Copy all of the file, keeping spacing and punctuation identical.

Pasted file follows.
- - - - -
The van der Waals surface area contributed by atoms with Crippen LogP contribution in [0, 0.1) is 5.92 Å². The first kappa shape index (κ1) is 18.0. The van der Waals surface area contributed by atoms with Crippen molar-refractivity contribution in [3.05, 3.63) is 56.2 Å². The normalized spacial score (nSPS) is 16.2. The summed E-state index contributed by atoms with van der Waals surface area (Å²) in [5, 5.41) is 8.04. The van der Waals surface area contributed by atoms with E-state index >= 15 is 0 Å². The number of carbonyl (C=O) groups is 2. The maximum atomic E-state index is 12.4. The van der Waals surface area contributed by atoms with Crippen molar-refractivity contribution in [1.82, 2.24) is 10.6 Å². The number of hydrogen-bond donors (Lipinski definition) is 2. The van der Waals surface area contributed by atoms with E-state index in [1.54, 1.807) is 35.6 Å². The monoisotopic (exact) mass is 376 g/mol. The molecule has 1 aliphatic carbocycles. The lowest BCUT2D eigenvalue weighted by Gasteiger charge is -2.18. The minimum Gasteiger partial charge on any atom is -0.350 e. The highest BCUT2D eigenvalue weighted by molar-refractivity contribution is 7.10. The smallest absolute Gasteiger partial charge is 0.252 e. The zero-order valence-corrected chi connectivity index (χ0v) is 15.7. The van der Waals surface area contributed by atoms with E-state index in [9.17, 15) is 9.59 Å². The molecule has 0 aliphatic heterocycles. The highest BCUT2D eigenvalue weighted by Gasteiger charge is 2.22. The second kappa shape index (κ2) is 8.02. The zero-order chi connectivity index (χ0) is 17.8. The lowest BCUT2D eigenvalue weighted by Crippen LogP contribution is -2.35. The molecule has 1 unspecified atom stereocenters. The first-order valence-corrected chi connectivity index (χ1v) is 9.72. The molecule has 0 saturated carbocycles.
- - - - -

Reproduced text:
The van der Waals surface area contributed by atoms with Crippen LogP contribution in [0, 0.1) is 5.92 Å². The first kappa shape index (κ1) is 18.0. The van der Waals surface area contributed by atoms with Crippen molar-refractivity contribution in [3.05, 3.63) is 56.2 Å². The normalized spacial score (nSPS) is 16.2. The summed E-state index contributed by atoms with van der Waals surface area (Å²) in [5, 5.41) is 8.04. The van der Waals surface area contributed by atoms with E-state index >= 15 is 0 Å². The number of carbonyl (C=O) groups is 2. The maximum atomic E-state index is 12.4. The van der Waals surface area contributed by atoms with Crippen molar-refractivity contribution in [1.82, 2.24) is 10.6 Å². The number of hydrogen-bond donors (Lipinski definition) is 2. The van der Waals surface area contributed by atoms with E-state index in [1.54, 1.807) is 35.6 Å². The monoisotopic (exact) mass is 376 g/mol. The molecule has 1 aliphatic carbocycles. The lowest BCUT2D eigenvalue weighted by Gasteiger charge is -2.18. The minimum Gasteiger partial charge on any atom is -0.350 e. The highest BCUT2D eigenvalue weighted by molar-refractivity contribution is 7.10. The smallest absolute Gasteiger partial charge is 0.252 e. The zero-order valence-corrected chi connectivity index (χ0v) is 15.7. The van der Waals surface area contributed by atoms with E-state index in [9.17, 15) is 9.59 Å². The molecule has 0 aliphatic heterocycles. The highest BCUT2D eigenvalue weighted by Gasteiger charge is 2.22. The second kappa shape index (κ2) is 8.02. The zero-order chi connectivity index (χ0) is 17.8. The lowest BCUT2D eigenvalue weighted by Crippen LogP contribution is -2.35. The molecule has 1 unspecified atom stereocenters. The first-order valence-corrected chi connectivity index (χ1v) is 9.72. The molecule has 0 saturated carbocycles.